What Is The GST Tax?

Many people are familiar with income and estate taxes but not many know what the generation skipping transfer (GST) tax is or how it can impact the monies you leave your heirs. The GST tax is imposed on monies you leave directly to grandchildren or to trusts that will ultimately benefit them. Think of it like this:

· Income tax is a tax on the income you earn during the year. You pay it every year so long as you have income.

· Estate tax is a one-time tax that is due nine months after someone dies if the estate assets meet a certain threshold. That threshold for federal estate tax purposes is $12,060,000 in 2022. If you die this year, assets over that amount will be taxed, and the tax rate can be as high as 40%.

· The GST tax is a 40% tax on assets if you “skip” your children and leave assets directly to your grandchildren or in trust for them. The amount of GST allocation that every person has is the same as the estate tax exemption amount, $12,060,000 per person in 2022. This often leads people to think that they are the same tax, when they are actually two separate taxes.

The GST tax is on top of the estate tax. When you die, your estate could be subject to a 40% estate tax (for assets over $12,060,000), and then the assets could be subject to a 40% GST tax if you skip a generation. For that reason, it is an important tax to pay attention to GST.

The GST tax is imposed in three ways:

· Someone leaves money to a “skip” person such as a grandchild either outright or in trust for them.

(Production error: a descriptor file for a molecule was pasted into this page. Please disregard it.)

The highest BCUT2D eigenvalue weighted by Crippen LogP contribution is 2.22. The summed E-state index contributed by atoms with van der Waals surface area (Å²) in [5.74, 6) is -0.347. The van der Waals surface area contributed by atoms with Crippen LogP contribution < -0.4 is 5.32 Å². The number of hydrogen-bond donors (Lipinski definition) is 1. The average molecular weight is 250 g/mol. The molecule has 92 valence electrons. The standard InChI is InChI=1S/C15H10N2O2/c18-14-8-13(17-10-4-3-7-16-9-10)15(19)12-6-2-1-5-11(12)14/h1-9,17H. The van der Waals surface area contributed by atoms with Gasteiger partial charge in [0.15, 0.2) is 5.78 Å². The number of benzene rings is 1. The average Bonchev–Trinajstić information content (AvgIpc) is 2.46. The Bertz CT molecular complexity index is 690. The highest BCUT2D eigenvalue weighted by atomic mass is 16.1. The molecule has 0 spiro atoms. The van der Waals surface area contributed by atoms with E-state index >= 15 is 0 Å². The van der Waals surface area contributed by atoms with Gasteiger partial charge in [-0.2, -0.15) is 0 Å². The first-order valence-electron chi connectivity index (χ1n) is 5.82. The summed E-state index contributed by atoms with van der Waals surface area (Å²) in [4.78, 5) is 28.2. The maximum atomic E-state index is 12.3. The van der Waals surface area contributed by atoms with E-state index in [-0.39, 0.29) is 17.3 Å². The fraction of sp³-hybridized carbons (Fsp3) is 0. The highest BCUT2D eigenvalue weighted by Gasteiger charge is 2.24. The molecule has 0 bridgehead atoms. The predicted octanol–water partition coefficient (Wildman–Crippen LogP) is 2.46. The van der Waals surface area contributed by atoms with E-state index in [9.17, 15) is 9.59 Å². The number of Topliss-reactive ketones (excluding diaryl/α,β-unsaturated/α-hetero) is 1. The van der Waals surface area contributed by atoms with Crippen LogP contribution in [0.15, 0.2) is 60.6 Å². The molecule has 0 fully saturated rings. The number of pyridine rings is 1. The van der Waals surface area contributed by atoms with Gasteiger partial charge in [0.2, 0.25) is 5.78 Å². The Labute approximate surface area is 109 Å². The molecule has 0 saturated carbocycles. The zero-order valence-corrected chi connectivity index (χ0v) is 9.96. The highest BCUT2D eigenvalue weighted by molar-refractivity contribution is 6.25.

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· An interest in a trust terminates and there are no more “non-skip” people. For instance, you created a trust for your children and grandchildren and all your children have died, leaving only “skip” people.

· A trust makes a distribution of income and/or principal to a “skip person.”

Be aware that GST does not only apply to monies left to your grandchildren and trusts for them. It also applies to other “skip” people who are more than 37 ½ years younger than the person making the transfer. And it does not only apply to relatives. Someone who is 80 years old and leaves money to her friend’s child who is 30-years-old could trigger a GST tax.

Many people have created dynasty trusts over the last few years and are gifting large amounts of money to them. If you make gifts during your lifetime, you will need to allocate GST to the gifts on a gift tax return. A GST allocation may not affect you or your children, but it will affect future generations. Speak with your advisors about how to best allocate GST as part of your planning.

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